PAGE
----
Met conditions in Delhi ‘extremely unfavourable’ for pollutant dispersion since this Sept: CPCB | Delhi News


NEW DELHI: Meteorological conditions in Delhi have been “extremely unfavourable” for dispersion of pollutants since this September as compared to last year, the Central Pollution Control Board (CPCB) said on Friday.
CPCB Member Secretary Prashant Gargava said PM10 concentration between September 1 and October 14 this year has been more as compared to the corresponding period last year.
Track the pollution level in your city
An analysis showed there were seven rainy days with cumulative rainfall of 121 mm, between September 1 and October 14 in 2019. This year, there have been only three rainy days with 21 mm rainfall during the same period, he said.
“Meteorological conditions have been extremely unfavourable in September and October this year as compared to the corresponding period last year,” Gargava said.
The average ventilation index has been 1,334 metre square per second in September and October this year as compared to 1,850 metre square per second during the corresponding period last year, the official said.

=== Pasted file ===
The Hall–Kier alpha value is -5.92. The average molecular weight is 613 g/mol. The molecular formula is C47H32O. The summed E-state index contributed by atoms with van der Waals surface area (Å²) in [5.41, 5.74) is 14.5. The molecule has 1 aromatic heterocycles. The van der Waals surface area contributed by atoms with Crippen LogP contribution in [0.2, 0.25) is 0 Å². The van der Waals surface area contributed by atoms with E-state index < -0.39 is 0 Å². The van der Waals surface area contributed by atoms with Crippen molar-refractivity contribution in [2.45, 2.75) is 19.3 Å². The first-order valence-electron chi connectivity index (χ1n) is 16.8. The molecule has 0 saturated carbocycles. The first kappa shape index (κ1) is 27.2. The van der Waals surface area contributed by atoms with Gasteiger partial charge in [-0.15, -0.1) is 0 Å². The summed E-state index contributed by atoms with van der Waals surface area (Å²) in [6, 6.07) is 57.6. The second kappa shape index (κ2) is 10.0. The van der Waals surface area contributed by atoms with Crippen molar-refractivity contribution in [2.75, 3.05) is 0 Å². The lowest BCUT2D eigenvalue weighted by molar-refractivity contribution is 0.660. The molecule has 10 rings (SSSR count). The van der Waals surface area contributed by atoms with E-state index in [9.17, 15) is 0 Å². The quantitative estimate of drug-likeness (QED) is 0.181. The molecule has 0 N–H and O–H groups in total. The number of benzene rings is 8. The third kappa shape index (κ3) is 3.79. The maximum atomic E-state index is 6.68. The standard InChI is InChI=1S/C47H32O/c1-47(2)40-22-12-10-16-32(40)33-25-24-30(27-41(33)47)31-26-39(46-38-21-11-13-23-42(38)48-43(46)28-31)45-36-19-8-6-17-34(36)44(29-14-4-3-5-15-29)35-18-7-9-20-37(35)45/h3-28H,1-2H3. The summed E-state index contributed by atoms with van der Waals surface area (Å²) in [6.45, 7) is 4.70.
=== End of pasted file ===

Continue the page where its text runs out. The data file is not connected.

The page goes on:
Ventilation index is the speed at which pollutants can get dispersed. A ventilation index lower than 6,000 sqm/second, with average wind speed less than 10 kmph, is unfavourable for dispersal of pollutants.
In Punjab, non-basmati paddy was grown on 20.76 lakh hectares of land this year as compared to 22.91 lakh hectares last year. Similarly, in Haryana, the area under non-basmati paddy cultivation has come down from 6.48 lakh hectares last year to 4.27 lakh hectares this year, Gargava said.
Non-basmati paddy straw is considered useless as fodder because of its high silica content and so farmers burn it.
With lesser area under non-basmati paddy cultivation this time, the CPCB member secretary hoped the number of stubble burning incidents will be fewer this year compared to 2019.
Gargava also said that stubble burning peak might not coincide with the peak of adverse meteorological conditions this year due to early harvesting of paddy.
A research in association with IIT-Kanpur is going on to identify on real-time basis which source is contributing how much pollutants. “It will help us refines actions,” he added.
CPCB Chairman Shiv Das Meena said more active fire events have been reported this year so far because of early paddy harvesting. “We hope that the overall figures will be less than last year,” he said.
The CPCB is also working on an “airshed-based approach” which will help identify areas in Delhi-NCR that require more attention and resource optimization. There will be more focused action next year based on this, Gargava said.

Source link


Please enter your comment!
Please enter your name here